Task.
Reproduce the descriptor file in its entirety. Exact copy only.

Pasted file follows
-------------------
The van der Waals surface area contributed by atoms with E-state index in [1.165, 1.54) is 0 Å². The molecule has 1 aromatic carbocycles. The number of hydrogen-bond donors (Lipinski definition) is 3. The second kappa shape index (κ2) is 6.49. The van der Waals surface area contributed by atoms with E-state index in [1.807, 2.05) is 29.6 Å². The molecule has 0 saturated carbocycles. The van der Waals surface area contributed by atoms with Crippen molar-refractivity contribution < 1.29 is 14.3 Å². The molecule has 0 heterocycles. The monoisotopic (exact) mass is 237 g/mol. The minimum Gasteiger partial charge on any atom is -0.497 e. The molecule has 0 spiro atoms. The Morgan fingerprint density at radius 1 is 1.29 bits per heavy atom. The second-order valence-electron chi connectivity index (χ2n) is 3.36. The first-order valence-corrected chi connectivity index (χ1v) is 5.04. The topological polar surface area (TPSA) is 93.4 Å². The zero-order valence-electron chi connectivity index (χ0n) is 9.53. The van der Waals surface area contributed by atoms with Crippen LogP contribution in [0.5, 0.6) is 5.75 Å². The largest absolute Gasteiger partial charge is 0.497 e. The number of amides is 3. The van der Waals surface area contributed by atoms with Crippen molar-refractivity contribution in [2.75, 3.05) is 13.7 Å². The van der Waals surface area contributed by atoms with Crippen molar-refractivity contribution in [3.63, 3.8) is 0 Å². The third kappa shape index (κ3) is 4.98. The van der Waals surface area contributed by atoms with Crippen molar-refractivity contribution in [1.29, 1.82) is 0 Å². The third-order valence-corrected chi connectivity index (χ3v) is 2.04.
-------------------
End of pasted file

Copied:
The van der Waals surface area contributed by atoms with E-state index in [1.165, 1.54) is 0 Å². The molecule has 1 aromatic carbocycles. The number of hydrogen-bond donors (Lipinski definition) is 3. The second kappa shape index (κ2) is 6.49. The van der Waals surface area contributed by atoms with E-state index in [1.807, 2.05) is 29.6 Å². The molecule has 0 saturated carbocycles. The van der Waals surface area contributed by atoms with Crippen molar-refractivity contribution < 1.29 is 14.3 Å². The molecule has 0 heterocycles. The monoisotopic (exact) mass is 237 g/mol. The minimum Gasteiger partial charge on any atom is -0.497 e. The molecule has 0 spiro atoms. The Morgan fingerprint density at radius 1 is 1.29 bits per heavy atom. The second-order valence-electron chi connectivity index (χ2n) is 3.36. The first-order valence-corrected chi connectivity index (χ1v) is 5.04. The topological polar surface area (TPSA) is 93.4 Å². The zero-order valence-electron chi connectivity index (χ0n) is 9.53. The van der Waals surface area contributed by atoms with Crippen LogP contribution in [0.5, 0.6) is 5.75 Å². The largest absolute Gasteiger partial charge is 0.497 e. The number of amides is 3. The van der Waals surface area contributed by atoms with Crippen molar-refractivity contribution in [2.75, 3.05) is 13.7 Å². The van der Waals surface area contributed by atoms with Crippen molar-refractivity contribution in [3.63, 3.8) is 0 Å². The third kappa shape index (κ3) is 4.98. The van der Waals surface area contributed by atoms with Crippen molar-refractivity contribution in [1.29, 1.82) is 0 Å². The third-order valence-corrected chi connectivity index (χ3v) is 2.04.